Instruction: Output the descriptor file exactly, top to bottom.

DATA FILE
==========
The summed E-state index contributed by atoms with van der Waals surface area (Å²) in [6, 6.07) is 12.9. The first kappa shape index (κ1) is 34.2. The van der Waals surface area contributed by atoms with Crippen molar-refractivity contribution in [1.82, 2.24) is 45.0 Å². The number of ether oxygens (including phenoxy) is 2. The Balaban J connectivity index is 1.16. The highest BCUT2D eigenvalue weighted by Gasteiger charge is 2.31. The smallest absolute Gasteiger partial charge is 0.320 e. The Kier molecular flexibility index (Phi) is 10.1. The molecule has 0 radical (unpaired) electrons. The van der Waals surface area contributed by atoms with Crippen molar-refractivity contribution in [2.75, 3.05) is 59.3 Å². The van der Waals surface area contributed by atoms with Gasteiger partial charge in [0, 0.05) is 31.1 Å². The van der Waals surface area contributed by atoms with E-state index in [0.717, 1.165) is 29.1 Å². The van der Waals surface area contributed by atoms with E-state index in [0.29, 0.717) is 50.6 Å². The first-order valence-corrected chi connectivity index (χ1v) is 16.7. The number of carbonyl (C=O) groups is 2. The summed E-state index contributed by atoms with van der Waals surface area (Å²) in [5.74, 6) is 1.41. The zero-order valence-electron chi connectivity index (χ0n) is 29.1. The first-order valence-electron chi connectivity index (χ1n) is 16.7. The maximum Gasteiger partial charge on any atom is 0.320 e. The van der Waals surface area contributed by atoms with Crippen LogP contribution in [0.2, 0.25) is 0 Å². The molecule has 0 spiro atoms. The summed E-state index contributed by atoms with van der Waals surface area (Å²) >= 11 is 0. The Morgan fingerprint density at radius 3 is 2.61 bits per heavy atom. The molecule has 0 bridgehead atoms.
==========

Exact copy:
The summed E-state index contributed by atoms with van der Waals surface area (Å²) in [6, 6.07) is 12.9. The first kappa shape index (κ1) is 34.2. The van der Waals surface area contributed by atoms with Crippen molar-refractivity contribution in [1.82, 2.24) is 45.0 Å². The number of ether oxygens (including phenoxy) is 2. The Balaban J connectivity index is 1.16. The highest BCUT2D eigenvalue weighted by Gasteiger charge is 2.31. The smallest absolute Gasteiger partial charge is 0.320 e. The Kier molecular flexibility index (Phi) is 10.1. The molecule has 0 radical (unpaired) electrons. The van der Waals surface area contributed by atoms with Crippen molar-refractivity contribution in [2.75, 3.05) is 59.3 Å². The van der Waals surface area contributed by atoms with Gasteiger partial charge in [0, 0.05) is 31.1 Å². The van der Waals surface area contributed by atoms with E-state index in [0.717, 1.165) is 29.1 Å². The van der Waals surface area contributed by atoms with E-state index in [0.29, 0.717) is 50.6 Å². The first-order valence-corrected chi connectivity index (χ1v) is 16.7. The number of carbonyl (C=O) groups is 2. The summed E-state index contributed by atoms with van der Waals surface area (Å²) in [5.74, 6) is 1.41. The zero-order valence-electron chi connectivity index (χ0n) is 29.1. The first-order valence-electron chi connectivity index (χ1n) is 16.7. The maximum Gasteiger partial charge on any atom is 0.320 e. The van der Waals surface area contributed by atoms with Crippen LogP contribution in [0.2, 0.25) is 0 Å². The molecule has 0 spiro atoms. The summed E-state index contributed by atoms with van der Waals surface area (Å²) >= 11 is 0. The Morgan fingerprint density at radius 3 is 2.61 bits per heavy atom. The molecule has 0 bridgehead atoms.